2015 would eventually end but not before I saw myself leave our family home and start over in a apartment that pretty much could fit inside 2.5 rooms of the house that had long been my home. By the end of 2015, I could barely do a single sun salutation without wincing and my organization ended both our fiscal and calendar year with a deficit which, when you are still a relatively new executive director, isn’t ideal. Yet I persisted.

In early 2016, I would finally have surgery to remove the fast growing lipoma which was taking over my life, and the recovery period provided a much-needed break to clear my head. I would return back to the office with more compassion for myself and my limitations and others. Learning compassion was a hard lesson coming but one I needed and one that continues to resonate deeply with me and which now spills over in my work.  I also learned compassion on the mat, for when I was finally cleared to return to yoga, the strength I had built up over the years had atrophied and poses I once could master in my sleep were hard to hold. Yet I would end 2016 on a high professional note as I saw our new programming structure come together, a successful partnership with The Privilege Institute form and the first ever White Privilege Symposium in our region, and lastly an erasure of the financial deficit. Organizational stability was no longer a dream but a real reality.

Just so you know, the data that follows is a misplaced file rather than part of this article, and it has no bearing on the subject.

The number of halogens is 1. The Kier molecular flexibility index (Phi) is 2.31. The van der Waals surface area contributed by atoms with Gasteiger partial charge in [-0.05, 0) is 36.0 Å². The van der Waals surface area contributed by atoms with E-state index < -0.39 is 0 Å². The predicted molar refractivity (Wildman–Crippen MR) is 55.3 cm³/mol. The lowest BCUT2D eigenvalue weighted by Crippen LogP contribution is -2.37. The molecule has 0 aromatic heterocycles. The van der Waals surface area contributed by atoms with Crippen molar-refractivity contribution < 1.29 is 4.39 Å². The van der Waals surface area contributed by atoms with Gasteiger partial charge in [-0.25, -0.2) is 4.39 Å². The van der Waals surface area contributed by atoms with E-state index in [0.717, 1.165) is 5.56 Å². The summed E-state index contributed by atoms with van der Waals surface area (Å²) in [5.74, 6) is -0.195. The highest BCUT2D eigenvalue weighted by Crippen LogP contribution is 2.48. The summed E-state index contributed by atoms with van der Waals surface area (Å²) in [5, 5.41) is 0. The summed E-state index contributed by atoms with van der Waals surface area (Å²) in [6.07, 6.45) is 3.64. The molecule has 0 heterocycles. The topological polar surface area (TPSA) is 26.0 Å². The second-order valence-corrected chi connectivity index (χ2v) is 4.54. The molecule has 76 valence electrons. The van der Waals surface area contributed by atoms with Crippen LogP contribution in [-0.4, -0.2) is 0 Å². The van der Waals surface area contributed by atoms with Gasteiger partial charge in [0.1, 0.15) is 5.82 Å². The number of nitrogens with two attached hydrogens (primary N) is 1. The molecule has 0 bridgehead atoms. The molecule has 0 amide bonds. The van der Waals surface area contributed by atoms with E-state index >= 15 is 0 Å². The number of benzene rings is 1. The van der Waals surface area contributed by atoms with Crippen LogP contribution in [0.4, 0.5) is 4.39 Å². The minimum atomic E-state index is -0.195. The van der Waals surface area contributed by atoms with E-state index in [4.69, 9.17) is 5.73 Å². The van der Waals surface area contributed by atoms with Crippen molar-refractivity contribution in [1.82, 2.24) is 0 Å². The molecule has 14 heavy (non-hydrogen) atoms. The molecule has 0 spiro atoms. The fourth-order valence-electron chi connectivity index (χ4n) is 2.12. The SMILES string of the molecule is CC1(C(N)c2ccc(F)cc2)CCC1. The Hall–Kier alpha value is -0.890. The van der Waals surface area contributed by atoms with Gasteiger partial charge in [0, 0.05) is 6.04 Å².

2016 became the year that America lost her compass and the compassion that I had developed in myself allowed me to extend grace to people whose views I did not share and yet develop a common bridge to connect. I would later see seeds of change developing in people who once doubted the existence of white supremacy.  I would over time see my very own home yoga community start openly discussing white supremacy and how it harms. Yet it was the result of years of putting in the time with people.

Right now, I am standing at a crossroads as I see the anger that is driving so much of the dialogue on both sides and knowing so many other change makers who are exhausted at what at times feels like deliberate obtuseness on the side of others. Yet it took America hundreds of years to get here and while it may not take hundreds of years to right the ship, it is going to take real time to dismantle the systems of oppression that unfairly burden all without white skin; thus, we must work harder than ever especially in the era of Trump.